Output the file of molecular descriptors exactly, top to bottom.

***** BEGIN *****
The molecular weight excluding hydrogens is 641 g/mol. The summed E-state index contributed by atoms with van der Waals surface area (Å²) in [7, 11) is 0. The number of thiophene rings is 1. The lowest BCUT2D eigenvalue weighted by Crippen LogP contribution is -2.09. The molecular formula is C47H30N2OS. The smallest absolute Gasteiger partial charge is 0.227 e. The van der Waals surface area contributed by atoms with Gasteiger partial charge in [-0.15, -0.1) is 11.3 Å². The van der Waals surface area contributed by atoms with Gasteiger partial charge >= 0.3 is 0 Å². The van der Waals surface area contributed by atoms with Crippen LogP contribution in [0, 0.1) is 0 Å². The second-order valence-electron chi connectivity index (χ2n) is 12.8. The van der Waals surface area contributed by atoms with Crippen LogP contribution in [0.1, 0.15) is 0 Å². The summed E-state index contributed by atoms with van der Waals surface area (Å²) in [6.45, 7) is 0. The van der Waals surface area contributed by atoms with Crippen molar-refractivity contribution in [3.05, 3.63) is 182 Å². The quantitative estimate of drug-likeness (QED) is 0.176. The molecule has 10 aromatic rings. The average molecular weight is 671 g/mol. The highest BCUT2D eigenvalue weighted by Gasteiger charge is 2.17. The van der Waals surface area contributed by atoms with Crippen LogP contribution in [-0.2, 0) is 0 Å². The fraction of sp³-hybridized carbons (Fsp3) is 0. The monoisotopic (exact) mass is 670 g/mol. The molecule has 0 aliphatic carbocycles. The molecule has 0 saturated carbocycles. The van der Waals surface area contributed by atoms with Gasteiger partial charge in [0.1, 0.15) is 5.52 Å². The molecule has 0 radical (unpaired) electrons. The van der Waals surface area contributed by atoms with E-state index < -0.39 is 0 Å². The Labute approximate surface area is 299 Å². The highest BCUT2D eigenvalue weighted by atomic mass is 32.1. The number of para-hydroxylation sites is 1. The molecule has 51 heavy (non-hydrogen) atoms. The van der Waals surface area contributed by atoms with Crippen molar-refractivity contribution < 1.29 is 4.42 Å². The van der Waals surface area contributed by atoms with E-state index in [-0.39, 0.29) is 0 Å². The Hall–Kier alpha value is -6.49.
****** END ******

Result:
The molecular weight excluding hydrogens is 641 g/mol. The summed E-state index contributed by atoms with van der Waals surface area (Å²) in [7, 11) is 0. The number of thiophene rings is 1. The lowest BCUT2D eigenvalue weighted by Crippen LogP contribution is -2.09. The molecular formula is C47H30N2OS. The smallest absolute Gasteiger partial charge is 0.227 e. The van der Waals surface area contributed by atoms with Gasteiger partial charge in [-0.15, -0.1) is 11.3 Å². The van der Waals surface area contributed by atoms with Gasteiger partial charge >= 0.3 is 0 Å². The van der Waals surface area contributed by atoms with Crippen LogP contribution in [0, 0.1) is 0 Å². The second-order valence-electron chi connectivity index (χ2n) is 12.8. The van der Waals surface area contributed by atoms with Crippen LogP contribution in [0.1, 0.15) is 0 Å². The summed E-state index contributed by atoms with van der Waals surface area (Å²) in [6.45, 7) is 0. The van der Waals surface area contributed by atoms with Crippen molar-refractivity contribution in [3.05, 3.63) is 182 Å². The quantitative estimate of drug-likeness (QED) is 0.176. The molecule has 10 aromatic rings. The average molecular weight is 671 g/mol. The highest BCUT2D eigenvalue weighted by Gasteiger charge is 2.17. The van der Waals surface area contributed by atoms with Crippen LogP contribution in [-0.2, 0) is 0 Å². The fraction of sp³-hybridized carbons (Fsp3) is 0. The monoisotopic (exact) mass is 670 g/mol. The molecule has 0 aliphatic carbocycles. The molecule has 0 saturated carbocycles. The van der Waals surface area contributed by atoms with Gasteiger partial charge in [0.1, 0.15) is 5.52 Å². The molecule has 0 radical (unpaired) electrons. The van der Waals surface area contributed by atoms with E-state index < -0.39 is 0 Å². The Labute approximate surface area is 299 Å². The highest BCUT2D eigenvalue weighted by atomic mass is 32.1. The number of para-hydroxylation sites is 1. The molecule has 51 heavy (non-hydrogen) atoms. The van der Waals surface area contributed by atoms with Crippen molar-refractivity contribution < 1.29 is 4.42 Å². The van der Waals surface area contributed by atoms with E-state index in [-0.39, 0.29) is 0 Å². The Hall–Kier alpha value is -6.49.